How does a high fat/calorie diet trick the brain into eating less?

Understanding the role of the brain and the complex mechanisms that lead to overeating, a behavior that can lead to weight gain and obesity, could help develop therapies.

Obesity is a global public health problem as it is associated with an increased risk of cardiovascular diseases and type 2 diabetes. In the UK, 63% of adults are considered to be above the healthy weight range and about half of these are living with obesity.


One in three children leaving primary school is overweight or obese. Dr. Kirsteen Browning, Penn State University School of Medicine, USA, said:

“Calories appear to be regulated in the short term by astrocytes. We found that short-term (three to five days) exposure to a high-fat/calorie diet had the greatest impact on cells. astrocytes, which activate normal signaling pathways that control the stomach fat/calories, astrocytes appear to be unresponsive, and the brain’s ability to regulate calories appears to be lost. This disrupts signaling to the stomach and delays how it empties. hollow.”

Astrocytes initially respond to high fat/calorie foods. Their activation activates the release of glial transmitters, chemicals (including glutamate and ATP) that stimulate nerve cells and activate normal signaling pathways to stimulate the nerve cells that control stomach activity.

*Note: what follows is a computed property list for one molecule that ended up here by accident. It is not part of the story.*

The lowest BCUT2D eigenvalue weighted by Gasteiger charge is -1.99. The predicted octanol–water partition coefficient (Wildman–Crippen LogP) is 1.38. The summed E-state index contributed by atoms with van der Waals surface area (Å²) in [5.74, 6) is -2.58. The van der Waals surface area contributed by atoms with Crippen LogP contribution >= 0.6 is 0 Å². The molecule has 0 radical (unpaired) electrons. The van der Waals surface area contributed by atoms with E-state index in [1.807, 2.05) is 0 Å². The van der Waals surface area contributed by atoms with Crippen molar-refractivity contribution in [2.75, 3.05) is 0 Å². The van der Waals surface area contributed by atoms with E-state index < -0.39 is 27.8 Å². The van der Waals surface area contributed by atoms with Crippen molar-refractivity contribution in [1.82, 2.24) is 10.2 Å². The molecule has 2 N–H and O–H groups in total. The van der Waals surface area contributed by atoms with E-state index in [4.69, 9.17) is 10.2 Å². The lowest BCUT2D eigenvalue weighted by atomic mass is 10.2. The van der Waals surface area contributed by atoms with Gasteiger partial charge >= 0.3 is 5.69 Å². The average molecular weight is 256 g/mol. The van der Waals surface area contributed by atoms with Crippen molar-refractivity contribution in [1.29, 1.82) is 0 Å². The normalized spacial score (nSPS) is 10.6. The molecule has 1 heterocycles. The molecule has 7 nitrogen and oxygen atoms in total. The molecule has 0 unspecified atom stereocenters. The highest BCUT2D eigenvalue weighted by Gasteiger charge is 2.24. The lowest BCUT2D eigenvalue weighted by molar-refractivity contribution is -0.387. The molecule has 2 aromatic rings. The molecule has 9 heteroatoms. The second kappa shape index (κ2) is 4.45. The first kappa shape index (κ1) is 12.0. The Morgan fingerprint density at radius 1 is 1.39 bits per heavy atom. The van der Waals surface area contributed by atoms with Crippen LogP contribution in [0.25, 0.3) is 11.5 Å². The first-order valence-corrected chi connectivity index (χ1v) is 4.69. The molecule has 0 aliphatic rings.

This ensures the stomach contracts correctly to fill and empty as food passes through the digestive system. When astrocytes are inhibited, the cascade is interrupted. The reduction in signaling chemicals leads to a delay in digestion because the stomach is not filled and emptied properly.

The robust investigation used behavioral observation to monitor food intake in rats (N=205, 133 males, 72 females) fed a control or high fat/calorie diet in one, three, five or 14 days. This is combined with pharmacological and expert genetic approaches (both in vivo and in vitro) to target distinct neural circuits.

Allows researchers to specifically inhibit astrocytes in a specific region of the brain stem (the back part of the brain that connects the brain to the spinal cord), so they can assess how individual neurons are working to study the behavior of rats while awake.

The next phase is happening!

Human studies will need to be performed to confirm whether the same mechanism occurs in humans. If this is the case, further testing will be required to assess if mechanism can be safely targeted without disrupting other neural pathways.

The researchers plan to further explore this mechanism. Dr. Kirsteen Browning said,

“We still haven’t figured out whether the loss of astrocyte activity and signaling mechanisms is the cause of overeating or if it happens in response to overeating. We’re eager to find out. understand if it is possible to reactivate the brain’s apparently lost ability to regulate calorie intake.If this is the case, it could lead to interventions to help restore calorie regulation in humans .”

Source: Eurekalert


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